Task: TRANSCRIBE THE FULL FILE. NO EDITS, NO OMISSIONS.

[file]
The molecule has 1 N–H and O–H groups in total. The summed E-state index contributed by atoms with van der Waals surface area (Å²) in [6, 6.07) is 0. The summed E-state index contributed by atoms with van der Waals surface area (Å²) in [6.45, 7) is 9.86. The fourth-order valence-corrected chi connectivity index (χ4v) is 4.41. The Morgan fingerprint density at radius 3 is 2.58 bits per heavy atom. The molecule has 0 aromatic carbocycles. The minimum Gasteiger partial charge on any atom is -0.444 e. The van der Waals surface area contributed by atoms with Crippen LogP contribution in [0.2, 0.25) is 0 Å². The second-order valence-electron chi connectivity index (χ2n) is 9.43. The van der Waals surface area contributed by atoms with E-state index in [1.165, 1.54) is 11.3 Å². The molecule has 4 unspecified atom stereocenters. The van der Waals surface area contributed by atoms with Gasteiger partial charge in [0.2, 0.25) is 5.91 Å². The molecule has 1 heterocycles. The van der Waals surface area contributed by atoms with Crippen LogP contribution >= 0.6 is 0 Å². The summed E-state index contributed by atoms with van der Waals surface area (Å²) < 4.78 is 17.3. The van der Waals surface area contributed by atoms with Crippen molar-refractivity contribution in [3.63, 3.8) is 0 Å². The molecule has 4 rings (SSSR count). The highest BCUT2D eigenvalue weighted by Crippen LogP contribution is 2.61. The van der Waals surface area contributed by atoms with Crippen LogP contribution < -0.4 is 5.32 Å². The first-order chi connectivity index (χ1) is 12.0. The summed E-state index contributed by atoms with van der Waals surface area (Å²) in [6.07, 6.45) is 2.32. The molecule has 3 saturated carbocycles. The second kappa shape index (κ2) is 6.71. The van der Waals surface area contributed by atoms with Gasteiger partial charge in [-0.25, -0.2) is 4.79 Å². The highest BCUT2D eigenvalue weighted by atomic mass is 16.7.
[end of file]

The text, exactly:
The molecule has 1 N–H and O–H groups in total. The summed E-state index contributed by atoms with van der Waals surface area (Å²) in [6, 6.07) is 0. The summed E-state index contributed by atoms with van der Waals surface area (Å²) in [6.45, 7) is 9.86. The fourth-order valence-corrected chi connectivity index (χ4v) is 4.41. The Morgan fingerprint density at radius 3 is 2.58 bits per heavy atom. The molecule has 0 aromatic carbocycles. The minimum Gasteiger partial charge on any atom is -0.444 e. The van der Waals surface area contributed by atoms with Crippen LogP contribution in [0.2, 0.25) is 0 Å². The second-order valence-electron chi connectivity index (χ2n) is 9.43. The van der Waals surface area contributed by atoms with E-state index in [1.165, 1.54) is 11.3 Å². The molecule has 4 unspecified atom stereocenters. The van der Waals surface area contributed by atoms with Gasteiger partial charge in [0.2, 0.25) is 5.91 Å². The molecule has 1 heterocycles. The van der Waals surface area contributed by atoms with Crippen LogP contribution >= 0.6 is 0 Å². The summed E-state index contributed by atoms with van der Waals surface area (Å²) < 4.78 is 17.3. The van der Waals surface area contributed by atoms with Crippen molar-refractivity contribution in [3.63, 3.8) is 0 Å². The molecule has 4 rings (SSSR count). The highest BCUT2D eigenvalue weighted by Crippen LogP contribution is 2.61. The van der Waals surface area contributed by atoms with Crippen LogP contribution < -0.4 is 5.32 Å². The first-order chi connectivity index (χ1) is 12.0. The summed E-state index contributed by atoms with van der Waals surface area (Å²) in [6.07, 6.45) is 2.32. The molecule has 3 saturated carbocycles. The second kappa shape index (κ2) is 6.71. The van der Waals surface area contributed by atoms with Gasteiger partial charge in [-0.25, -0.2) is 4.79 Å². The highest BCUT2D eigenvalue weighted by atomic mass is 16.7.